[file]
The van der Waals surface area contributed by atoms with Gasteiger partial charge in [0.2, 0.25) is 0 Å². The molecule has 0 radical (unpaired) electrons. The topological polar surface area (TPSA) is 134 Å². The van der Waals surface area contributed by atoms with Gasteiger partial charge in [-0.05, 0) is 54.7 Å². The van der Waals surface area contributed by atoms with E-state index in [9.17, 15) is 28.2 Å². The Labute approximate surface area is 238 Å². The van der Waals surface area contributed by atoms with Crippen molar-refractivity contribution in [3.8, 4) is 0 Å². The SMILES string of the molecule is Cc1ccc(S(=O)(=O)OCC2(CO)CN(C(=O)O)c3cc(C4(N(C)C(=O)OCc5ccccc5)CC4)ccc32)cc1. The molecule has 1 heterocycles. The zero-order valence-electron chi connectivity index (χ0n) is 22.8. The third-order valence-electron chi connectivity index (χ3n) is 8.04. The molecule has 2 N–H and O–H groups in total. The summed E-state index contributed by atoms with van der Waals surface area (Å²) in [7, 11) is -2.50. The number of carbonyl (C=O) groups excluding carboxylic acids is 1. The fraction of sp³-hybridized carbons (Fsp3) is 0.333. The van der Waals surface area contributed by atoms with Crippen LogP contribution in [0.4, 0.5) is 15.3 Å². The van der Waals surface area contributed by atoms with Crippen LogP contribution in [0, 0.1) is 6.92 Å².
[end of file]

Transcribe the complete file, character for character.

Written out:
The van der Waals surface area contributed by atoms with Gasteiger partial charge in [0.2, 0.25) is 0 Å². The molecule has 0 radical (unpaired) electrons. The topological polar surface area (TPSA) is 134 Å². The van der Waals surface area contributed by atoms with Gasteiger partial charge in [-0.05, 0) is 54.7 Å². The van der Waals surface area contributed by atoms with E-state index in [9.17, 15) is 28.2 Å². The Labute approximate surface area is 238 Å². The van der Waals surface area contributed by atoms with Crippen molar-refractivity contribution in [3.8, 4) is 0 Å². The SMILES string of the molecule is Cc1ccc(S(=O)(=O)OCC2(CO)CN(C(=O)O)c3cc(C4(N(C)C(=O)OCc5ccccc5)CC4)ccc32)cc1. The molecule has 1 heterocycles. The zero-order valence-electron chi connectivity index (χ0n) is 22.8. The third-order valence-electron chi connectivity index (χ3n) is 8.04. The molecule has 2 N–H and O–H groups in total. The summed E-state index contributed by atoms with van der Waals surface area (Å²) in [7, 11) is -2.50. The number of carbonyl (C=O) groups excluding carboxylic acids is 1. The fraction of sp³-hybridized carbons (Fsp3) is 0.333. The van der Waals surface area contributed by atoms with Crippen LogP contribution in [0.4, 0.5) is 15.3 Å². The van der Waals surface area contributed by atoms with Crippen LogP contribution in [0, 0.1) is 6.92 Å².